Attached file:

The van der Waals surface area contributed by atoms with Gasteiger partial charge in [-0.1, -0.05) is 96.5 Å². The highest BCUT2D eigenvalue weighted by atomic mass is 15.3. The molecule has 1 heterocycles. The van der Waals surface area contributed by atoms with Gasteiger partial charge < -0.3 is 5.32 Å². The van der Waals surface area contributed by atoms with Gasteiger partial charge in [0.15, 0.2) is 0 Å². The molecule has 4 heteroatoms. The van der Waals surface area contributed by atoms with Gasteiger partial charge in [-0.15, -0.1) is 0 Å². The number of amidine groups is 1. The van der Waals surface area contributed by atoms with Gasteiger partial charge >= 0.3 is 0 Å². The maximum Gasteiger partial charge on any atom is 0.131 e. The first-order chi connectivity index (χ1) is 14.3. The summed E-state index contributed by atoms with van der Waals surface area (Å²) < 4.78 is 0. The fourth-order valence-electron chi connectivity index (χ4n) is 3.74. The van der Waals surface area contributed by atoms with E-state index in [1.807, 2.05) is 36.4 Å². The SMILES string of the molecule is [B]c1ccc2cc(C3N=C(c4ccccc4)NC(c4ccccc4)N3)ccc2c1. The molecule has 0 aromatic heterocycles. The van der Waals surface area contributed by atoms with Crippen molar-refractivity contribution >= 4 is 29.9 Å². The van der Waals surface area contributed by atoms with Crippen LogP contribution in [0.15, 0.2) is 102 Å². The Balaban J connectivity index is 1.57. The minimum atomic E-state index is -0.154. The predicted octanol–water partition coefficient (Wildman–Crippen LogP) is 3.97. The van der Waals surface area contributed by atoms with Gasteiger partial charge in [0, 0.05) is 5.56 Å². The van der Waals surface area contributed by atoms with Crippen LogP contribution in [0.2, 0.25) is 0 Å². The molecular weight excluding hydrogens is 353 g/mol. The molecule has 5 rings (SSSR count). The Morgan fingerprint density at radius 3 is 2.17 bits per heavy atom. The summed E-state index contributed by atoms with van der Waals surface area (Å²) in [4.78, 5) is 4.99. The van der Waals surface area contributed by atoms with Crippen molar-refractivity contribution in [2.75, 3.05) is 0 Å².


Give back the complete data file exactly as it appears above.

The van der Waals surface area contributed by atoms with Gasteiger partial charge in [-0.1, -0.05) is 96.5 Å². The highest BCUT2D eigenvalue weighted by atomic mass is 15.3. The molecule has 1 heterocycles. The van der Waals surface area contributed by atoms with Gasteiger partial charge < -0.3 is 5.32 Å². The van der Waals surface area contributed by atoms with Gasteiger partial charge in [0.15, 0.2) is 0 Å². The molecule has 4 heteroatoms. The van der Waals surface area contributed by atoms with Gasteiger partial charge in [-0.15, -0.1) is 0 Å². The number of amidine groups is 1. The van der Waals surface area contributed by atoms with Gasteiger partial charge >= 0.3 is 0 Å². The maximum Gasteiger partial charge on any atom is 0.131 e. The first-order chi connectivity index (χ1) is 14.3. The summed E-state index contributed by atoms with van der Waals surface area (Å²) < 4.78 is 0. The fourth-order valence-electron chi connectivity index (χ4n) is 3.74. The van der Waals surface area contributed by atoms with E-state index in [1.807, 2.05) is 36.4 Å². The SMILES string of the molecule is [B]c1ccc2cc(C3N=C(c4ccccc4)NC(c4ccccc4)N3)ccc2c1. The molecule has 0 aromatic heterocycles. The van der Waals surface area contributed by atoms with Crippen molar-refractivity contribution >= 4 is 29.9 Å². The van der Waals surface area contributed by atoms with Crippen LogP contribution in [0.15, 0.2) is 102 Å². The Balaban J connectivity index is 1.57. The minimum atomic E-state index is -0.154. The predicted octanol–water partition coefficient (Wildman–Crippen LogP) is 3.97. The van der Waals surface area contributed by atoms with Gasteiger partial charge in [0, 0.05) is 5.56 Å². The van der Waals surface area contributed by atoms with Crippen LogP contribution in [0.2, 0.25) is 0 Å². The molecular weight excluding hydrogens is 353 g/mol. The molecule has 5 rings (SSSR count). The Morgan fingerprint density at radius 3 is 2.17 bits per heavy atom. The summed E-state index contributed by atoms with van der Waals surface area (Å²) in [4.78, 5) is 4.99. The van der Waals surface area contributed by atoms with Crippen molar-refractivity contribution in [2.75, 3.05) is 0 Å².